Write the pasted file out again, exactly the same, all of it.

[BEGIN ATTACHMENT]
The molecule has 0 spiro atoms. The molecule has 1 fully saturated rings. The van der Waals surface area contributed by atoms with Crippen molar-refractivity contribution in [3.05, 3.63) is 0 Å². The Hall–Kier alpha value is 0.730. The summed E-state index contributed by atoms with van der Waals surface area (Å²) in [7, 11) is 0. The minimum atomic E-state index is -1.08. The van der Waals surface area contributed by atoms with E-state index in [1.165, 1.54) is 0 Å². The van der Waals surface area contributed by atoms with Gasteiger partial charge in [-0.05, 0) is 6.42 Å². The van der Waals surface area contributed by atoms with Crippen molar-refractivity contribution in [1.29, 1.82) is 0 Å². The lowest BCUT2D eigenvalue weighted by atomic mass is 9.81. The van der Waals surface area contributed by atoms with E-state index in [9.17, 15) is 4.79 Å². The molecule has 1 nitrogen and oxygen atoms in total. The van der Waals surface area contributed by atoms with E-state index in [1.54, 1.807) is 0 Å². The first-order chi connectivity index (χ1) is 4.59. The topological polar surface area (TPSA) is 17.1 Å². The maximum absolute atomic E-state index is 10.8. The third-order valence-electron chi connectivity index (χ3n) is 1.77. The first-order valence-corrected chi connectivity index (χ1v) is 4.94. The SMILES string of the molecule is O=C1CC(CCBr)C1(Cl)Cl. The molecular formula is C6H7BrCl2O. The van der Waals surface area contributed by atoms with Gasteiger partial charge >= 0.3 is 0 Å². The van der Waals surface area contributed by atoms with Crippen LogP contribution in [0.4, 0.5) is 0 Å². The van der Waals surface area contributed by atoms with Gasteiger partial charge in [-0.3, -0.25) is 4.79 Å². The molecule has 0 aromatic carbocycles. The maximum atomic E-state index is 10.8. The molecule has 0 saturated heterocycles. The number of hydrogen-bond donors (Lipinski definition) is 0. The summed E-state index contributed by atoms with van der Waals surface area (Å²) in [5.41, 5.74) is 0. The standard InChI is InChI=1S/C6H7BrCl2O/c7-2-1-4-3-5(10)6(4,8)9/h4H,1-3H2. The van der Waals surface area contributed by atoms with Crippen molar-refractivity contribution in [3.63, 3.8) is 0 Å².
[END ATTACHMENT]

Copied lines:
The molecule has 0 spiro atoms. The molecule has 1 fully saturated rings. The van der Waals surface area contributed by atoms with Crippen molar-refractivity contribution in [3.05, 3.63) is 0 Å². The Hall–Kier alpha value is 0.730. The summed E-state index contributed by atoms with van der Waals surface area (Å²) in [7, 11) is 0. The minimum atomic E-state index is -1.08. The van der Waals surface area contributed by atoms with E-state index in [1.165, 1.54) is 0 Å². The van der Waals surface area contributed by atoms with Gasteiger partial charge in [-0.05, 0) is 6.42 Å². The van der Waals surface area contributed by atoms with Crippen molar-refractivity contribution in [1.29, 1.82) is 0 Å². The lowest BCUT2D eigenvalue weighted by atomic mass is 9.81. The van der Waals surface area contributed by atoms with E-state index in [9.17, 15) is 4.79 Å². The molecule has 1 nitrogen and oxygen atoms in total. The van der Waals surface area contributed by atoms with E-state index in [1.54, 1.807) is 0 Å². The first-order chi connectivity index (χ1) is 4.59. The topological polar surface area (TPSA) is 17.1 Å². The maximum absolute atomic E-state index is 10.8. The third-order valence-electron chi connectivity index (χ3n) is 1.77. The first-order valence-corrected chi connectivity index (χ1v) is 4.94. The SMILES string of the molecule is O=C1CC(CCBr)C1(Cl)Cl. The molecular formula is C6H7BrCl2O. The van der Waals surface area contributed by atoms with Gasteiger partial charge >= 0.3 is 0 Å². The van der Waals surface area contributed by atoms with Crippen LogP contribution in [0.4, 0.5) is 0 Å². The van der Waals surface area contributed by atoms with Gasteiger partial charge in [-0.3, -0.25) is 4.79 Å². The molecule has 0 aromatic carbocycles. The maximum atomic E-state index is 10.8. The molecule has 0 saturated heterocycles. The number of hydrogen-bond donors (Lipinski definition) is 0. The summed E-state index contributed by atoms with van der Waals surface area (Å²) in [5.41, 5.74) is 0. The standard InChI is InChI=1S/C6H7BrCl2O/c7-2-1-4-3-5(10)6(4,8)9/h4H,1-3H2. The van der Waals surface area contributed by atoms with Crippen molar-refractivity contribution in [3.63, 3.8) is 0 Å².